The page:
Excerpt from A Review of Life Insurance: From the Date of the First National Convention of Insurance Officials 1871-1897 During this period State supervision in New York became full-ﬂedged. It was begun in a mild form under the Revised Statutes of 1828, which required all moneyed corporations thereafter created to make annual reports to the State Comptroller. This provision was continued in the first general Insurance Act of April io, 1849, and compliance with its re quirements by foreign companies was made ...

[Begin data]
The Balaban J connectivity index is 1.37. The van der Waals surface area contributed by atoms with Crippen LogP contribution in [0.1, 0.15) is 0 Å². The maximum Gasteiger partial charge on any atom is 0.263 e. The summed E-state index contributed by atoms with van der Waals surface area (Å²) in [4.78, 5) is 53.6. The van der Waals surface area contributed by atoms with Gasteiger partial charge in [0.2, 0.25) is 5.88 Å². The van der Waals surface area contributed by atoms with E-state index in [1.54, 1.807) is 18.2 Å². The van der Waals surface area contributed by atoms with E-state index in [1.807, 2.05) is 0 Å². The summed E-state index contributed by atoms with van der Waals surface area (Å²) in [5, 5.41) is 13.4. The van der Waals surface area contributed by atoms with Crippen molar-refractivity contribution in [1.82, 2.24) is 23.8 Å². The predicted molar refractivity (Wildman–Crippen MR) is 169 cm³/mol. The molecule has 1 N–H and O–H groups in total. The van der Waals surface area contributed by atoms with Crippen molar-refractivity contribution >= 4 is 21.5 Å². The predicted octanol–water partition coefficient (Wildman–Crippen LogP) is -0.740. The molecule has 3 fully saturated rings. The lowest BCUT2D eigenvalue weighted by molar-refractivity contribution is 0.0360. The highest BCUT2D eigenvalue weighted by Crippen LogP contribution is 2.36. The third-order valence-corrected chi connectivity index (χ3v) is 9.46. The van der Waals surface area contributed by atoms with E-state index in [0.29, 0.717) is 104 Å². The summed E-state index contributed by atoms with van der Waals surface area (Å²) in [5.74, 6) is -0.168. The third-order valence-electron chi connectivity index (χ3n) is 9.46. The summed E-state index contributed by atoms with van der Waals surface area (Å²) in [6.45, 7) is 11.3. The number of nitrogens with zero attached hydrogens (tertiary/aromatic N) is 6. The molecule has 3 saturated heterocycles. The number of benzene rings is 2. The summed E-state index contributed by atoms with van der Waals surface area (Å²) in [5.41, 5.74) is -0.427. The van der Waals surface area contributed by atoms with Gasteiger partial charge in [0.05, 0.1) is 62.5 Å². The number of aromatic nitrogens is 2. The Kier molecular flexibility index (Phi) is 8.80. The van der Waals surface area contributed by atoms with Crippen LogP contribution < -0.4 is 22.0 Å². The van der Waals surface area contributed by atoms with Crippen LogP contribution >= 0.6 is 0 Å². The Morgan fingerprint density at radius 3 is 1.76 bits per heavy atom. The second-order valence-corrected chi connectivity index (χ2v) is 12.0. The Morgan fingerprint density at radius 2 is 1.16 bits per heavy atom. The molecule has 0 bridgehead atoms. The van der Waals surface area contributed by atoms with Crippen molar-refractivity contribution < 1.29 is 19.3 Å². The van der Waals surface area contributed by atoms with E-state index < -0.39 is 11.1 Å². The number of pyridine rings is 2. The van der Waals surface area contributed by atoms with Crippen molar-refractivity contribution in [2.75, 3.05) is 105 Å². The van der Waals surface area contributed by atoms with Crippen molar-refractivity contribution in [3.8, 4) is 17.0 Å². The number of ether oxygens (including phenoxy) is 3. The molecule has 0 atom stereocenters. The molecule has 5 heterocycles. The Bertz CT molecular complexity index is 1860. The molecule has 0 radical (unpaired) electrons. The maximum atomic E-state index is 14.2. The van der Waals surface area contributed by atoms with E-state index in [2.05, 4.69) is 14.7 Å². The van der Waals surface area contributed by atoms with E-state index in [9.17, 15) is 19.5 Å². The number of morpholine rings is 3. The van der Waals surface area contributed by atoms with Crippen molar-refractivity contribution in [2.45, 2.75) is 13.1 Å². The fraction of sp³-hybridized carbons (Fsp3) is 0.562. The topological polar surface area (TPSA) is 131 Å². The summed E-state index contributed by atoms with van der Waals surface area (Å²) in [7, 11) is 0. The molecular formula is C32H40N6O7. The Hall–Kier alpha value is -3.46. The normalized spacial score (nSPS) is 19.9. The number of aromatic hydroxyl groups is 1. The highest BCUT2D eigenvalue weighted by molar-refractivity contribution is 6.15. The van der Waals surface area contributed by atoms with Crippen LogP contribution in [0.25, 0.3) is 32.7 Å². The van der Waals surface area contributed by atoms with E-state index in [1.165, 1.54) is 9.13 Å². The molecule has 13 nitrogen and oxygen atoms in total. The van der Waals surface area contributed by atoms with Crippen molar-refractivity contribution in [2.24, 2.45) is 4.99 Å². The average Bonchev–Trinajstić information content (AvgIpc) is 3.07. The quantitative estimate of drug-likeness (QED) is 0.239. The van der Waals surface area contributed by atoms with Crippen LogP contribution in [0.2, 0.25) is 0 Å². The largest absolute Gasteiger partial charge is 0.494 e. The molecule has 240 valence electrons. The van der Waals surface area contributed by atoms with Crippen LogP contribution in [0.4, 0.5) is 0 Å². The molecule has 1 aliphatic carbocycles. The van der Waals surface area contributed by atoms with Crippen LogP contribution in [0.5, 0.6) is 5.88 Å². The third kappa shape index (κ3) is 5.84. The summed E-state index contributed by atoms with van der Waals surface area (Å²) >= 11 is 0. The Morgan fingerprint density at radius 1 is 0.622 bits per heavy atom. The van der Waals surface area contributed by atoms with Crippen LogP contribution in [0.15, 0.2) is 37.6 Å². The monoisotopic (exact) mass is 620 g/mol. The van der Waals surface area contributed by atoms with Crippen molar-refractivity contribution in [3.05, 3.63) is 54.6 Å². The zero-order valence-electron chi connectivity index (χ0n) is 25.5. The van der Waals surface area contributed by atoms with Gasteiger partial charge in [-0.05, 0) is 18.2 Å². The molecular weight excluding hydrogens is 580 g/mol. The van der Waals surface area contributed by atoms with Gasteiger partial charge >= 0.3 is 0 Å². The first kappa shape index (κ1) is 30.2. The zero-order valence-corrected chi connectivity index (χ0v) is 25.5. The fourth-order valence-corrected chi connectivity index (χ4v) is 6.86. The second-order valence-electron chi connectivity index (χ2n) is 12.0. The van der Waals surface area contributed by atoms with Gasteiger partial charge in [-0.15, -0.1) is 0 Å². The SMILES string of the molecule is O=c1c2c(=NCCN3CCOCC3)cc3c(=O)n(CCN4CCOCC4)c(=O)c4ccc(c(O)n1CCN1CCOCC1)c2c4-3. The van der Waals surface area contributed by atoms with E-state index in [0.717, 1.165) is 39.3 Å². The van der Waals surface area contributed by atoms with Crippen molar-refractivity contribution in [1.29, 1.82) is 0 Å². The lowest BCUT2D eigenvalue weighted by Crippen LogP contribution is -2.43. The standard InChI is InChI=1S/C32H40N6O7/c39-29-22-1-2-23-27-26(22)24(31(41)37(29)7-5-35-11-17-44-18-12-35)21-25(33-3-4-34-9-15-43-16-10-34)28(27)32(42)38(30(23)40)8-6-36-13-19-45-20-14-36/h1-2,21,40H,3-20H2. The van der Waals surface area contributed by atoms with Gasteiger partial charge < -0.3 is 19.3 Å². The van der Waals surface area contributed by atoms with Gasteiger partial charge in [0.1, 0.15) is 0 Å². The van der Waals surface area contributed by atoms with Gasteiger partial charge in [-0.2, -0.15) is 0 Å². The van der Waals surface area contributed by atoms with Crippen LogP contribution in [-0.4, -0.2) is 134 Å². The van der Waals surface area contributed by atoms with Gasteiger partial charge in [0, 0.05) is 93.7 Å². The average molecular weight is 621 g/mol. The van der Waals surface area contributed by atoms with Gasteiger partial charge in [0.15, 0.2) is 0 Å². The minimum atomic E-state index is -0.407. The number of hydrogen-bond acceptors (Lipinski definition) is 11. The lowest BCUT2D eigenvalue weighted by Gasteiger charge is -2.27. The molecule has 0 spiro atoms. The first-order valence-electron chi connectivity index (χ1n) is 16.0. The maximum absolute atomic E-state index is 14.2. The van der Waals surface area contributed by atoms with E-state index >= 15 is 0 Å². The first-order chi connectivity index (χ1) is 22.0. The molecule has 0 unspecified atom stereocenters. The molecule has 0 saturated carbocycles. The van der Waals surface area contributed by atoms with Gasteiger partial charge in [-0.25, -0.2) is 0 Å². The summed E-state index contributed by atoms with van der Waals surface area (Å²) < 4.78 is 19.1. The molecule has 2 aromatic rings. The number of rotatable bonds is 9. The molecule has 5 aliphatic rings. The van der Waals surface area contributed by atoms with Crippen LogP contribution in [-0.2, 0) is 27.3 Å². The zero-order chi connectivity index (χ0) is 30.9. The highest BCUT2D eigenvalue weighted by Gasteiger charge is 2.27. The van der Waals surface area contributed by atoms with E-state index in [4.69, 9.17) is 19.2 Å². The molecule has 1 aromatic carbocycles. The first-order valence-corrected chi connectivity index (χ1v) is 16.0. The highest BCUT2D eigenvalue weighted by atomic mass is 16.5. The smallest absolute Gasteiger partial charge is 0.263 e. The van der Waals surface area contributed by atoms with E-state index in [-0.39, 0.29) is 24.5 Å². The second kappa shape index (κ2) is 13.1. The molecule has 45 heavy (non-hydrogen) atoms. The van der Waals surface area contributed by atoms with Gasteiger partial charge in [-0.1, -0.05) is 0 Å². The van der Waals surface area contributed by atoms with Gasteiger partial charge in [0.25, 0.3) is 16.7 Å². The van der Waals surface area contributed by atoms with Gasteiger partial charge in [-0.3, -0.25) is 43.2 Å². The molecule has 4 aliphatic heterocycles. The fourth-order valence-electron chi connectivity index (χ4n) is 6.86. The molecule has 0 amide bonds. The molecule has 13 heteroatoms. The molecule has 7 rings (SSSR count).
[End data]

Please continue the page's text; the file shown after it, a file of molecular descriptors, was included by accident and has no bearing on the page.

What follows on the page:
Excerpt from A Review of Life Insurance: From the Date of the First National Convention of Insurance Officials 1871-1897 During this period State supervision in New York became full-ﬂedged. It was begun in a mild form under the Revised Statutes of 1828, which required all moneyed corporations thereafter created to make annual reports to the State Comptroller. This provision was continued in the first general Insurance Act of April io, 1849, and compliance with its re quirements by foreign companies was made acondition of their admission to the State. A deposit with the State for the protection of policy-holders was first required by the Act of April 8, 1851, and under this Act the Comp troller was given authority to make official examinations of companies. This Act also made the possession of a re-insurance fund a necessity, and required a company to be dis solved if its assets were not sufficient to re insure its outstanding risks. The general Life and Health Insurance Law of 1853 required the companies to report a classified statement of all policies in force, together with the data necessary for an official valuation of policy liabilities. The Act of April 15, 1859, creat ing the Insurance Department, made no new requirement of the companies, but transferred to the Superintendent the authority over them formerly exercised by the Comptroller. A standard of solvency was first adopted by law in 1866, the English Life Table No. 3 for Males, with interest at five per cent., being chosen. In 1868 the standard was changed to the American Experience Table, with interest at four and one-half per cent. The first officialvaluation of the policy liabilities of all com panics doing business in the State was made as of December 31, 1869. The second annual valuation, made December 31, 1870, showed seventy-one solvent companies with of insurance, in assets and in surplus. At this time six other States had adopted the New York stand ard, while four States stood with Massachusetts for the Actuaries' Table, with four per cent. Interest; Iowa had anticipated the financial discussions of our day by adopting a double standard. Such was the condition of the com panies and such the standards of solvency at the assembling of the First Convention of Insurance Officials in May, 1871. About the Publisher Forgotten Books publishes hundreds of thousands of rare and classic books. Find more at www.forgottenbooks.com This book is a reproduction of an important historical work. Forgotten Books uses state-of-the-art technology to digitally reconstruct the work, preserving the original format whilst repairing imperfections present in the aged copy. In rare cases, an imperfection in the original, such as a blemish or missing page, may be replicated in our edition. We do, however, repair the vast majority of imperfections successfully; any imperfections that remain are intentionally left to preserve the state of such historical works.
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